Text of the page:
Why Sustainable Migration in the Caribbean is an Opportunity for Investment

Why Sustainable Migration in the Caribbean is an Opportunity for Investment

*Published originally in Caribbean Migration Consultations (https://caribbeanmigration.org/blog/why-sustainable-migration-caribbean-opportunity-investment)

The economic impact of migration is still often driven by negative perceptions, jeopardizing efforts to adapt migration policies to the new economic and demographic challenges that many countries in the Caribbean are facing. The matter of fact is that movement of people can be crucial for development in a globalizing world and it has potential economic benefits. Therefore, this phenomenon requires a carefully-designed, sustainable policy response, and reports indicate that it needs to be seen as an opportunity for all.

“Paradoxically, migration itself could be a major part of the solution, especially if the social capital that has been created through migration networks could be effectively trans-nationalized to benefit the Caribbean, and if the diaspora were to become a greater resource for the region” (Thomas-Hope, 2002, p.29)

Migrants from the Caribbean: what makes them special

Over the last 60 years, the Caribbean region has been the largest and most highly skilled diasporas in the world. Even though this population is diverse in terms of demographics and destinations, according to the World Bank’s 2011 Migration and Remittance Factbook, in relation to other global diaspora groups, a large portion of Caribbean migrants consists of individuals who are both highly skilled and well educated. Because of that reason, this population acquires more citizenships than other immigrants and they are far less likely to enter the country illegally.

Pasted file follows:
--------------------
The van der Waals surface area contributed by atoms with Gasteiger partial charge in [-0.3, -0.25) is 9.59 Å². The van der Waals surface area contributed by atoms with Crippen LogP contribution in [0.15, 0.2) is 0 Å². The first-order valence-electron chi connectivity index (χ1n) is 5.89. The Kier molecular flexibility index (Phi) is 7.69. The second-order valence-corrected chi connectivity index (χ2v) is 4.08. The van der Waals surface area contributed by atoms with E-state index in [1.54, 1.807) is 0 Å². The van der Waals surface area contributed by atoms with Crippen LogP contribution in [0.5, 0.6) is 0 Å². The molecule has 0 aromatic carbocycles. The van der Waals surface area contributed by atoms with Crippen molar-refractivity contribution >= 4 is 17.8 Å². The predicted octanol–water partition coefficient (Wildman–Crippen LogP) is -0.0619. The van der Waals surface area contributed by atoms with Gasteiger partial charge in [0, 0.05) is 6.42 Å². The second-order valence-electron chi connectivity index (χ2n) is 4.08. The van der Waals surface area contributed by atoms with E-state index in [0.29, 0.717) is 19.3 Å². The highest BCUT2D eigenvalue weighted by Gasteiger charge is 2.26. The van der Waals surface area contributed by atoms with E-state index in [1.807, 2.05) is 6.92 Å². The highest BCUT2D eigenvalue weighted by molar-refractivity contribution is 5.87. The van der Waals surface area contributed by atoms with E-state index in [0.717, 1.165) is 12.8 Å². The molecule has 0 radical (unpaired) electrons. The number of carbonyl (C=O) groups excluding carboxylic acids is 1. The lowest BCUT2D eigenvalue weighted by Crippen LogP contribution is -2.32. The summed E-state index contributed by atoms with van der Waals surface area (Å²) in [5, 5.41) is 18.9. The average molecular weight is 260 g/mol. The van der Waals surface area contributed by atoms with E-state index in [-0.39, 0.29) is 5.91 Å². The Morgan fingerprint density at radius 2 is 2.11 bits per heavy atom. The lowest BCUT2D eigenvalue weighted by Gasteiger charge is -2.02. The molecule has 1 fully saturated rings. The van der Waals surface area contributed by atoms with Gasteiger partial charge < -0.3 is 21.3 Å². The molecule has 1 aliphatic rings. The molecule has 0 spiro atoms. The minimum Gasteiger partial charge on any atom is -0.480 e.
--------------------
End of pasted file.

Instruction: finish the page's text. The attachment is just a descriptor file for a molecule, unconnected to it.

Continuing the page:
Additionally, Caribbean migrants to the United States build higher relative wealth, thus sending more remittance to their countries of origin. In Canada, a point-based system for immigration was introduced in the 1970s, which favored educated immigrants. These later immigrants tended to be more educated and wealthy, more equipped to invest capital back in the Caribbean region and have a strong connection to their home country.

Are we allowing worthy investments?

As reported in the World Bank publication “Investing Back Home: The Potential Economic Role of the Caribbean Diaspora”(2016), the children of the earliest generations of Caribbean migrants, now middle-aged, tend to be professionals, with higher incomes and ability to invest. Some of them have set up businesses in their home countries such as restaurants, grocery stores, and nursing homes; however, the dominant form of investment has traditionally been housing.

According to the 2013 infoDev Diaspora Survey, one in four members of the diaspora invests in Caribbean real estate, and one in 10 invests in business enterprises in the region. Moreover, 70% mentioned belonging to an affiliation organization and giving back to their home country through remittances and through charity— via both national and alumni associations.